Think about the specific projects you worked on and how you contributed. Did you increase website traffic, or enhance user experience? Here's an example:

  • Before: Responsible for website maintenance and updates.
  • After: Boosted site traffic by 20% through regular, targeted updates and SEO optimization.

Another tip is to quantify your results wherever possible. Instead of saying you 'improved loading times,' be specific:

  • Before: Reduced website loading times.
  • After: Cut website load time by 35% by optimizing image sizes and streamlining code.

Essential skills for web development

When you create your resume as a web developer, you must show your technical expertise. Here are some key skills that you should consider including if they match your experience and the job you want:

  • HTML
  • CSS
  • JavaScript
  • Responsive design
  • Version control/Git
  • Frameworks (e.g., React, Angular, Vue)
  • Backend languages (e.g., PHP, Ruby, Python)
  • Database management (e.g., SQL, MongoDB)
  • Web Performance Optimization
  • Testing/Debugging

Include these skills in a dedicated section on your resume for easy scanning. Many employers use automated systems to review resumes, so having a clear skills section can help ensure yours is seen. However, don't feel the need to list every skill you have—focus on those that are most relevant to the job you're applying for.

Remember to also highlight these skills in the context of your work experience, showing how you've applied them in real projects. This gives a stronger impression of your capabilities.

Show impact with numbers

As a web developer, showing the impact you've made in past projects can set you apart. Use numbers to make your achievements clear and strong. Here's how to do it:

  • Think about site performance improvements you've implemented. Did you help increase page load speed? Note the percentage increase in speed. For example, 'Optimized image loading to improve page speed by 34%'.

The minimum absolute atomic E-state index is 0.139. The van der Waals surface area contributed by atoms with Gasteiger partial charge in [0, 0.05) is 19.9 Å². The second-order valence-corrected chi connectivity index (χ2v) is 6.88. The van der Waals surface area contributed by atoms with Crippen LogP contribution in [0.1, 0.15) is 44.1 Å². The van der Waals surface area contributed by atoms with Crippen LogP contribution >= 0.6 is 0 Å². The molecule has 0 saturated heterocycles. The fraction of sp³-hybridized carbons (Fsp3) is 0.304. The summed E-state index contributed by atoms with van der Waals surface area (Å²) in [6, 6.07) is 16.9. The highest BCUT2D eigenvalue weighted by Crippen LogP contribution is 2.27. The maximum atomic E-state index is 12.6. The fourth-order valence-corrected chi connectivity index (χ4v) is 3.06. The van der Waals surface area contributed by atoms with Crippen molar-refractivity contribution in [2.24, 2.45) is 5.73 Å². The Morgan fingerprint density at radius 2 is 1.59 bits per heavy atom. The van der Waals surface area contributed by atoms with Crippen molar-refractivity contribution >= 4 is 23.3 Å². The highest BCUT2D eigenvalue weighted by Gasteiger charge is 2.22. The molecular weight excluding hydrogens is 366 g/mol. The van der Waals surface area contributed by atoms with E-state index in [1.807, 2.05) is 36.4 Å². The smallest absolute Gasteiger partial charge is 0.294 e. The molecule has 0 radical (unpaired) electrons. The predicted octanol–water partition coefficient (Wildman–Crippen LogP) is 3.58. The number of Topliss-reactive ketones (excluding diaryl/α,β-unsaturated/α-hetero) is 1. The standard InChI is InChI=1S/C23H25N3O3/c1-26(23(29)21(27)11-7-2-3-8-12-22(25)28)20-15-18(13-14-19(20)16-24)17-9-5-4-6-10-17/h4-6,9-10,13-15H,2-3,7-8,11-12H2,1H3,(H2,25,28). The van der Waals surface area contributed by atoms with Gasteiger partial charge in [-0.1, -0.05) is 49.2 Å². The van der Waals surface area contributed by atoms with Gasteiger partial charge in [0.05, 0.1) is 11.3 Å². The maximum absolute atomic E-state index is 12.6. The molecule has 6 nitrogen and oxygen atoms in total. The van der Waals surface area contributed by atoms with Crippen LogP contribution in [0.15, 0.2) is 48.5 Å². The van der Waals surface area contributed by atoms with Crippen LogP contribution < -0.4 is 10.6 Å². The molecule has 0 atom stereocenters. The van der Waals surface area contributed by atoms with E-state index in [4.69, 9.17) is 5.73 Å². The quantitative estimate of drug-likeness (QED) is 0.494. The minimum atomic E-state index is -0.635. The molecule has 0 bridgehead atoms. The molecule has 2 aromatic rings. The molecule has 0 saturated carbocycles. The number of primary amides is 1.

• Consider user experience enhancements. Did your redesign lead to more user interactions? Show this with metrics like 'Increased user session duration by 20% through intuitive navigation design'.

Metrics not only show what you've done; they provide a clear measure of your impact. If you're unsure of exact numbers, estimate conservatively based on outcomes you observed. For example:

  • If your work reduced the need for customer support, estimate the decrease in support tickets. E.g., 'Redesigned user interface, reducing support tickets by 25%'.
  • Have you been part of a team that increased sales or conversions? Mention your contribution like 'Contributed to checkout process optimization, boosting conversion rates by 15%'.

Remember, using numbers provides a strong, clear picture of your effectiveness. It helps employers see the value you could bring to their team and projects.

Small company or startup

When applying to a small company or startup, highlight your adaptability and diverse skill set. These companies often look for individuals who can wear many hats.

For example, you might include phrases like 'worked on both front-end and back-end development' or 'collaborated closely with designers and marketing teams'.

Names like Buffer or Basecamp are good additions to show you are familiar with their agile environments.